Stewartia pseudocamellia | Family: Theaceae

Submission: Eli Nixon ‘19

Natural History:

Japanese stewartia (Stewartia pseudocamellia) can be found ranging across the United States from Washington to Maine, dipping as far south as Northern Texas and as far north as the Washington-Canadian border. Generally a small to medium-sized tree, Japanese stewartia is capable of reaching 40 feet in height. Japanese stewartia grows best in acidic soil rich in organic matter, but is a hardy tree that can grow across a variety of site conditions. Japanese stewartia is extremely shade-tolerant, allowing it to grow well in moderately-shaded sites.

Japanese stewartia, originally from Japan, was introduced to the United States and is now popular with landscape artists due to its attractive year-round appearance. Its flaky bark creates a splotched, nearly camouflage look that is a mix of speckled orange, grey, and brown, which makes the tree recognizable almost immediately, even in the winter. Japanese stewartia produces 2-3″, white, five-petaled flowers in the early summer. The flowers bloom much later than other popular ornamental trees of its size, visually setting it apart in a landscape. In autumn, stewartia leaves turn to vibrant reds, oranges, and purples. This year-round showiness often earns the tree plots anywhere from college campuses to private backyards.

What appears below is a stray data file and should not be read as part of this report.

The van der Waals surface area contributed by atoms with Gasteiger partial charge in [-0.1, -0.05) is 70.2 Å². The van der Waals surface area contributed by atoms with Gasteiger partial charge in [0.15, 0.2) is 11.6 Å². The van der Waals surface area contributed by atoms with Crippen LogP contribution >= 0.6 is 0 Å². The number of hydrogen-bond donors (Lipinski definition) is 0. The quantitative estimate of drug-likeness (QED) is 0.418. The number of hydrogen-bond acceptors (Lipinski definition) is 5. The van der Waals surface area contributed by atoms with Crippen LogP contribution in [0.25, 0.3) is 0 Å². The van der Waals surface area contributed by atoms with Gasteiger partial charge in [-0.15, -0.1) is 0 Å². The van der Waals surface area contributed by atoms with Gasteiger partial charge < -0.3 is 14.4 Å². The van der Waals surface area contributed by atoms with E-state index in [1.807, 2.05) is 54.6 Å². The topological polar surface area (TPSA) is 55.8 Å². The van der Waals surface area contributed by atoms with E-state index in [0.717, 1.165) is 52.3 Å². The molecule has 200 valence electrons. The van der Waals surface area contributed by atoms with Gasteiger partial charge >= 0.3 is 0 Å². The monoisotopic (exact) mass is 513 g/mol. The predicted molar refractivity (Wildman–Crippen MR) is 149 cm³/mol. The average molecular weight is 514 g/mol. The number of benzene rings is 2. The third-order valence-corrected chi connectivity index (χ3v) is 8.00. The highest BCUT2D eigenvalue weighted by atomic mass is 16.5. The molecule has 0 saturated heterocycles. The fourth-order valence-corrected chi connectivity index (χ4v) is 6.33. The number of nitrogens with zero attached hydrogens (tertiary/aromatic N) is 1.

Maintenance of the stewartia is relatively minimal after planting. Naturally it will grow mulitiple stems, which is sometimes favored for its hedge appearance. However, it will often be pruned to allow for a clearer view of the trunk. Beyond pruning, caretakers have little to worry about, as there are few predators which threaten the tree. Deer even dislike the taste of the leaves.



Leaves – Deciduous, simple, alternate leaves, with obovate (ovate with the more narrow end at the base) shape and serrulate (forward facing finely toothed) margins, ranging 2-4” long and deep green in color that turns a mix of purple, yellow, and red in fall.

Twigs – Slender, light reddish brown

Buds – Flattened, divergent bud

Fruit – 1-3” long, 5 parted, oval to round with sharp point, dry woody capsule, produces a large floral bud

Bark – Thin and flaky, color is a mottled mix of reddish browns, oranges and greys



Missouri Botanical Garden online. Np. St. Louis, MO: Stewartia pseudocamellia. [accessed October 14, 2017].

Seiler J, Jensen E, Niemiera A, Peterson J. 2017. Stewartia Theaceae Stewartia spp. Virginia Tech Dept. of Forest Resources and Environmental Conservation.

U.S. Forest Service. Gilman E, Watson D. Stewartia pseudocamellia Japanese Stewartia. Washington: Government Printing Office, October 1994. (Fact Sheet ST-603).